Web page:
Stephen Leather’s Nightfall introduces Jack Nightingale, a former British police officer who is dismissed from the force after implication in the mysterious falling death of a suicide victim’s father. Jack struggles in his new career as private investigator, often taking cases investigating cheating spouses, until he finds out that the people thought were his parents aren’t, and that he has inherited a mansion from his biological father. As he investigates this new turn of events he learns that his soul has been sold to the devil and will be collected on his 33rd birthday, which is just three weeks away.
Nightfall is most definitely not my usual fare. Soul sold to the devil? Uh, uh. The trouble with having eclectic tastes as a reader, is that curiosity often pulls me in. While there are elements of the occult woven into the story (Satanist fathers, pentangles, spell books and a high body count), for the most part it reads as a mystery/crime novel. Having no idea that he was adopted Jack, understandably, wants to solve the mystery of his origins and why his parents never mentioned that he was not their biological son. His soul being sold is hardly creditable, but as friends and relatives die around him at an alarming rate, the claim begins to warrant some consideration or an alternate explanation.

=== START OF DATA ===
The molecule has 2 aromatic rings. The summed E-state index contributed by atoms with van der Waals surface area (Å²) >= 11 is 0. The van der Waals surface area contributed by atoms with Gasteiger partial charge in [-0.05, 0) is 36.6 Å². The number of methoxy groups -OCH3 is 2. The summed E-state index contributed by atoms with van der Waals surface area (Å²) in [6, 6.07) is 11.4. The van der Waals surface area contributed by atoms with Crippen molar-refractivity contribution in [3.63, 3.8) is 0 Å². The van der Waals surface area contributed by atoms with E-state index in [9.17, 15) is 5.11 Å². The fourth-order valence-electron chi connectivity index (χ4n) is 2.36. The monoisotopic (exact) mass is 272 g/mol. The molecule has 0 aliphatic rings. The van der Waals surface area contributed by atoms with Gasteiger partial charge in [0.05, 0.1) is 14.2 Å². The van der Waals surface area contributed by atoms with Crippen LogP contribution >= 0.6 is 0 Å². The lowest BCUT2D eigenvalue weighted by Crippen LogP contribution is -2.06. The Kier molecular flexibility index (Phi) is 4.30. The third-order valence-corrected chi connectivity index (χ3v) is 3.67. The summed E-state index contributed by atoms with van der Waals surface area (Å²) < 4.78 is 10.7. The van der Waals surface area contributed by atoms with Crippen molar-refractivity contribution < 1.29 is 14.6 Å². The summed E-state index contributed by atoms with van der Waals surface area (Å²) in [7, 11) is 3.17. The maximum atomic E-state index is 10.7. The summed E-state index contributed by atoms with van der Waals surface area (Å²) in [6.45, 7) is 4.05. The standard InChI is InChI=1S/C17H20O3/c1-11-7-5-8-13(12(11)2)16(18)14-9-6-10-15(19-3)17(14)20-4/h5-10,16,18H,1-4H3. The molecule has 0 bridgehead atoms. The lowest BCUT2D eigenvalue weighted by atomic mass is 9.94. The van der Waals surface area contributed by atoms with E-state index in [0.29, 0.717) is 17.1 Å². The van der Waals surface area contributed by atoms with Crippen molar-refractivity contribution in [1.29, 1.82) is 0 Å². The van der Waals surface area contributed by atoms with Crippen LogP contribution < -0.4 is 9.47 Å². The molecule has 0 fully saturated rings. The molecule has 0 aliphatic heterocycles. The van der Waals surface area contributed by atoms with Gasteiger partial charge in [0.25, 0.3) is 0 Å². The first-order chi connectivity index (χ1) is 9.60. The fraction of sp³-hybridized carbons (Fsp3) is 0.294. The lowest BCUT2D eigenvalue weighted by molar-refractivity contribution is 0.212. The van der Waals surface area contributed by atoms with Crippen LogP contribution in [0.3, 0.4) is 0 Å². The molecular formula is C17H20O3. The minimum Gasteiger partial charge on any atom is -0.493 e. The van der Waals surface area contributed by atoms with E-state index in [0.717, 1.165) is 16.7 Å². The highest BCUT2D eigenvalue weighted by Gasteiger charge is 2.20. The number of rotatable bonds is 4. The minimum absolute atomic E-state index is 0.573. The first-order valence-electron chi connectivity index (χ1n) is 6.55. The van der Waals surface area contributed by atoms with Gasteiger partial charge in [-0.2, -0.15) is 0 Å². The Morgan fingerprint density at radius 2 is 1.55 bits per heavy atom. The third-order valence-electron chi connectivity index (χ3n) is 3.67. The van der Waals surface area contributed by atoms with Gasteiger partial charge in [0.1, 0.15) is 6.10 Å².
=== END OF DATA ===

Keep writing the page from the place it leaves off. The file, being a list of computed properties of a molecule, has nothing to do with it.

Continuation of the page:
Leather has brisk pacing, and each chapter is only as long as it needs to be. Jack Nightingale is not atypical of many other troubled and devil-may-care PIs in the genre, but he is not without charm, and an easy character to follow in his crime-solving ventures. Nightfall is the first in a series of books featuring Jack Nightingale, so though some key questions are answered, others remain to unfold in other books in the series. Nightfall is a quick and enjoyable read for those who like their mystery with a side of the supernatural